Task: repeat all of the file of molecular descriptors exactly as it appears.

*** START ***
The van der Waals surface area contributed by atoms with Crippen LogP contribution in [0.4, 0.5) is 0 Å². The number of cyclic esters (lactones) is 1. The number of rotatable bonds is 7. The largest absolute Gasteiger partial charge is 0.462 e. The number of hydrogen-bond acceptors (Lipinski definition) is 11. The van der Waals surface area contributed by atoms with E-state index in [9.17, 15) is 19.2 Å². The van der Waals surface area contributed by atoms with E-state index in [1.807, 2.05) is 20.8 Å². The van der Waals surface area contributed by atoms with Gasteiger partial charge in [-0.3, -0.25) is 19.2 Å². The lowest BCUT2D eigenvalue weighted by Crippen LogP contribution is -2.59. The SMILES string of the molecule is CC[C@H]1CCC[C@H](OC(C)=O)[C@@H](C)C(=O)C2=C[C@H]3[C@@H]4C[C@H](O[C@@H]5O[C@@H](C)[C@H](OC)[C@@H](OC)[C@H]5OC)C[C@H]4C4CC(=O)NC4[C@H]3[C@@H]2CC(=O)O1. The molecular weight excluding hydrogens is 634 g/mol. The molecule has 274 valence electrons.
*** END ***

The van der Waals surface area contributed by atoms with Crippen LogP contribution in [0.4, 0.5) is 0 Å². The number of cyclic esters (lactones) is 1. The number of rotatable bonds is 7. The largest absolute Gasteiger partial charge is 0.462 e. The number of hydrogen-bond acceptors (Lipinski definition) is 11. The van der Waals surface area contributed by atoms with E-state index in [9.17, 15) is 19.2 Å². The van der Waals surface area contributed by atoms with E-state index in [1.807, 2.05) is 20.8 Å². The van der Waals surface area contributed by atoms with Gasteiger partial charge in [-0.3, -0.25) is 19.2 Å². The lowest BCUT2D eigenvalue weighted by Crippen LogP contribution is -2.59. The SMILES string of the molecule is CC[C@H]1CCC[C@H](OC(C)=O)[C@@H](C)C(=O)C2=C[C@H]3[C@@H]4C[C@H](O[C@@H]5O[C@@H](C)[C@H](OC)[C@@H](OC)[C@H]5OC)C[C@H]4C4CC(=O)NC4[C@H]3[C@@H]2CC(=O)O1. The molecular weight excluding hydrogens is 634 g/mol. The molecule has 274 valence electrons.